A day after the Ivy League announced it wouldn't play sports at all this fall, the Big Ten announced it will be moving to a conference-only season for all fall sports on Thursday.
For BYU, the change results in the loss of two games from the 2020 schedule. The Cougars were scheduled to host Michigan State Sept. 12 at LaVell Edwards Stadium and play at Minnesota Sept. 26.
The Big Ten is the first Power 5 conference to make this type of decision for fall sports, but could start to pave the way for other Power 5's, or even Group of 5 conferences.
Six of the Cougars’ opponents come from Power 5 schools. Along with Michigan State and Minnesota, the schedule included opponents from the Pac-12 — rival Utah, Stanford and Arizona State — and SEC’s Missouri.
Then there are five Group of 5 opponents: Boise State, Utah State and San Diego State from Mountain West; Mid-American’s Northern Illinois and American Athletic’s Houston.
Should that be the case, independent BYU could struggle to cobble together a 2020 football schedule. But school athletic department officials say they have been looking at their options if COVID-19 cancellations were to come about, and are continuing to go down that path in the wake of the Big Ten’s announcement.
“The Big Ten’s announcement today obviously has specific ramifications regarding the 2020 BYU football schedule,” the school said in a statement. “As we navigate the uncertainties of the current pandemic, BYU will continue to have discussions with other universities and our stakeholders to make the best possible decisions for our student-athletes and our athletic program.”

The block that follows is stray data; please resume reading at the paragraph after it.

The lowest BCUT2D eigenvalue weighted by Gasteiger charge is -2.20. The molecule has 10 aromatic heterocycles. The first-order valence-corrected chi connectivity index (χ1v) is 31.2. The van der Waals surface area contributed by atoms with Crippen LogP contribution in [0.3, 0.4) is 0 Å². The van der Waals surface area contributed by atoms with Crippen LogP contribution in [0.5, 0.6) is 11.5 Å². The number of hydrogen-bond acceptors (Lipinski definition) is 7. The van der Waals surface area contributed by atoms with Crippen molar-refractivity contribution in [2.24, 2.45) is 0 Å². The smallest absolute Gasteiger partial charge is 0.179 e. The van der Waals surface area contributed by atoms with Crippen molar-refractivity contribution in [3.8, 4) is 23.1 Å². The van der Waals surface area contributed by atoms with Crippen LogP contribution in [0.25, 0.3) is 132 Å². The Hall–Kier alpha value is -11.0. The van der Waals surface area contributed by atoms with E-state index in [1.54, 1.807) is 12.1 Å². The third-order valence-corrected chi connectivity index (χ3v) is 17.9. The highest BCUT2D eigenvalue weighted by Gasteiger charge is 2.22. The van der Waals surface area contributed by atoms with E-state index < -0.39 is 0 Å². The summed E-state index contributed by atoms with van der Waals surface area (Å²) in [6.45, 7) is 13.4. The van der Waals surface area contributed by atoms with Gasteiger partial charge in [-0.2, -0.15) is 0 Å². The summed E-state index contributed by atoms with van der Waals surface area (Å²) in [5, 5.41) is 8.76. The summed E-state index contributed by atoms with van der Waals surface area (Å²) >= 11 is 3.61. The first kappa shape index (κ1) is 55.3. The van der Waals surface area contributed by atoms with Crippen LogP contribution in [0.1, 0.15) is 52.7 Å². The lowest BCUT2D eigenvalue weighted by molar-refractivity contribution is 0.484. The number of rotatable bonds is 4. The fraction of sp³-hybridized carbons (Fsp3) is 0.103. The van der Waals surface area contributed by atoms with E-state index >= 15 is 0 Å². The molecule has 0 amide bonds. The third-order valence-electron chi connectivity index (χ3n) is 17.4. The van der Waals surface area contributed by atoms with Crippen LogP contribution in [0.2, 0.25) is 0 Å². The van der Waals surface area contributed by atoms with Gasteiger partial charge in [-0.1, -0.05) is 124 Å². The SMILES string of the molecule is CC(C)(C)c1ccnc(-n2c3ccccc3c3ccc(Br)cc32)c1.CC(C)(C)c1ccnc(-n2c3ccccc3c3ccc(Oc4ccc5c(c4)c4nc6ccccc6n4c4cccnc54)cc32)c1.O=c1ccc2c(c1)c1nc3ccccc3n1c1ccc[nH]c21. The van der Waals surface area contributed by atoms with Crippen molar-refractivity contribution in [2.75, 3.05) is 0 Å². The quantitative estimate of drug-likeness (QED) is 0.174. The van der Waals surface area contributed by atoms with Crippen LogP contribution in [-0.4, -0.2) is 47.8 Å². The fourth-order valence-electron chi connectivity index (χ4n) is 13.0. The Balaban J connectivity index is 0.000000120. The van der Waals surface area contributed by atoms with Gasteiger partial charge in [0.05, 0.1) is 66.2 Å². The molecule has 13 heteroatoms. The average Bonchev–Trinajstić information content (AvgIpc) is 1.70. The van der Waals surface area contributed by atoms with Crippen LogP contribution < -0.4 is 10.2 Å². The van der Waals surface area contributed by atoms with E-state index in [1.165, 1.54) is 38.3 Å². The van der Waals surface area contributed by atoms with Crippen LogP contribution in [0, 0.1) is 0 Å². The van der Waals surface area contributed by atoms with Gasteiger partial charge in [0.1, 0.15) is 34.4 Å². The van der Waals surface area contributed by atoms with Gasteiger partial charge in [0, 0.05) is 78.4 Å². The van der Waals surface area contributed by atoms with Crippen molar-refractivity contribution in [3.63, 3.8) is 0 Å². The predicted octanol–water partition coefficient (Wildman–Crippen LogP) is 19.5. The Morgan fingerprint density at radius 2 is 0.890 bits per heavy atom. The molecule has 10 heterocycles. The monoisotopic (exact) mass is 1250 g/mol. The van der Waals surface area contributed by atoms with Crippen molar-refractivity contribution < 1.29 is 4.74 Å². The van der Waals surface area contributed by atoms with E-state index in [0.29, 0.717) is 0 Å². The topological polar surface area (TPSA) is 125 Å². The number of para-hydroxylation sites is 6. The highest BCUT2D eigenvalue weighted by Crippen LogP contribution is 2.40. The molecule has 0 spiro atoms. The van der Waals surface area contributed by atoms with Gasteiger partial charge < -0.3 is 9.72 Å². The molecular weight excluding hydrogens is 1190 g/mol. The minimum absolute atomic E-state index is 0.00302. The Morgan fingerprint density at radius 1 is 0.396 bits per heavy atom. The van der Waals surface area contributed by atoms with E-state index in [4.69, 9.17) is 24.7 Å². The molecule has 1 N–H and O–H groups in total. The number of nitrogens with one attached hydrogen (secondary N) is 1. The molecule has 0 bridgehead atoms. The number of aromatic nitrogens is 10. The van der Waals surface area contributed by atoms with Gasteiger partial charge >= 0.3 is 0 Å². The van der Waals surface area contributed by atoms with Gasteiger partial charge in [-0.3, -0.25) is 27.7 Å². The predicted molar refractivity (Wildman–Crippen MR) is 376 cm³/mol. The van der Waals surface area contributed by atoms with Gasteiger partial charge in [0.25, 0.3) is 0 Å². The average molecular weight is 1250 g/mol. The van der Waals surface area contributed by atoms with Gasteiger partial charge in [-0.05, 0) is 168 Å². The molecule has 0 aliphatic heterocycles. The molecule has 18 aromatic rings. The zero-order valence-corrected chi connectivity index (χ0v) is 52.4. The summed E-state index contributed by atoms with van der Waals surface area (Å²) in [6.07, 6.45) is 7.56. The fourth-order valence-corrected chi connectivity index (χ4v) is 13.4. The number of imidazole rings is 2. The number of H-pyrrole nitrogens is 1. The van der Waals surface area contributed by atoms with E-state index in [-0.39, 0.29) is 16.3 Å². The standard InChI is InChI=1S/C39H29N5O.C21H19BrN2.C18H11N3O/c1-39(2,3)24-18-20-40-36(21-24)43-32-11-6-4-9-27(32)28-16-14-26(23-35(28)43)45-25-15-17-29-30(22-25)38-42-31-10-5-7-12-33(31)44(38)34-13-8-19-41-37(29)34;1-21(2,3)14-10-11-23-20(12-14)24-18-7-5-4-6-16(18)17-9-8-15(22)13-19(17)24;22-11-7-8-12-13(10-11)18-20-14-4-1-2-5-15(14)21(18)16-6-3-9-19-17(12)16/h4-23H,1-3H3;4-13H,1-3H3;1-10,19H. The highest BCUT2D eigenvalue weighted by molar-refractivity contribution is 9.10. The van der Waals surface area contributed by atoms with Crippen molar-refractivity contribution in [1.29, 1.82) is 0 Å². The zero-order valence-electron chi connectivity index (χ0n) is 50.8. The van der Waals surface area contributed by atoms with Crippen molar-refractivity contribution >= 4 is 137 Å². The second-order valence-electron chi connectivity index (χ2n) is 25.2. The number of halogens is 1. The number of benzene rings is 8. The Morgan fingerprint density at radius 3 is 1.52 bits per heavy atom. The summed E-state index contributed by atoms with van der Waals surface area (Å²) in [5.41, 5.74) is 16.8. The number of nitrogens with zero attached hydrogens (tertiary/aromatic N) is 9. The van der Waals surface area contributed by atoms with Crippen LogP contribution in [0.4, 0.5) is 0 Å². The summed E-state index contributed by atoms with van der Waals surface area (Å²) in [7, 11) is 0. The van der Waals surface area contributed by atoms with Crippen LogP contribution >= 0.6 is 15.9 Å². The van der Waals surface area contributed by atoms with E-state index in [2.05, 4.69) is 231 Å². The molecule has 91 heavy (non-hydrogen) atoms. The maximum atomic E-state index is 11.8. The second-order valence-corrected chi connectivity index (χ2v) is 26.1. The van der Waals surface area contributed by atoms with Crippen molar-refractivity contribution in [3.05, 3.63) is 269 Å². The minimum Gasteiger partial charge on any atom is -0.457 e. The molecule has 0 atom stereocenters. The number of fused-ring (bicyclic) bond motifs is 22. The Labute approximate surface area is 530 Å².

Unlike last year, BYU isn’t scheduled to play against any fellow independents this season. But that might now change.
The Big Ten’s Thursday announcement is the most dramatic move yet by a power conference because of the coronavirus pandemic.
The league cited medical advice in making its decision and added ominously that the plan would be applied only "if the conference is able to participate in fall sports."
"As we continue to focus on how to play this season in a safe and responsible way, based on the best advice of medical experts, we are also prepared not to play in order to ensure the health, safety and wellness of our student-athletes should the circumstances so dictate," the league said.
Besides football, the sports affected include men's and women's cross country, field hockey, men's and women's soccer, and women's volleyball.
"By limiting competition to other Big Ten institutions, the conference will have the greatest flexibility to adjust its own operations throughout the season and make quick decisions in real-time based on the most current evolving medical advice and the fluid nature of the pandemic," the Big Ten said.
There was no immediate reaction from the other big conferences, though the SEC, ACC, Big 12 and Pac-12 have all indicated they intend to play fall sports, anchored by football, by far the biggest moneymaker.
Missouri athletic director Jim Sterk was asked about the possible rationale for a conference-only schedule.
"Probably, it's a comfort level of how protocols are being enacted, how testing is done and then keeping it within that family, if you will — your expanded social circle or social pod," said Sterk, whose Tigers play in the SEC. "You might be able to control things more that way, or feel like you can, anyway versus the unknown of people coming from outside our 11 states."
The Big Ten said it would release detailed schedules later and continue to evaluate other sports. The league said its schools will honor scholarships for athletes who choose not to compete in the upcoming academic year because of concerns about the coronavirus.
Indiana athletic director Scott Dolson said he and his Big Ten colleagues “know that there remain many questions that still need to be answered, and we will work toward finding those answers in the coming weeks.”
The Associated Press contributed to this story.
This story will be updated.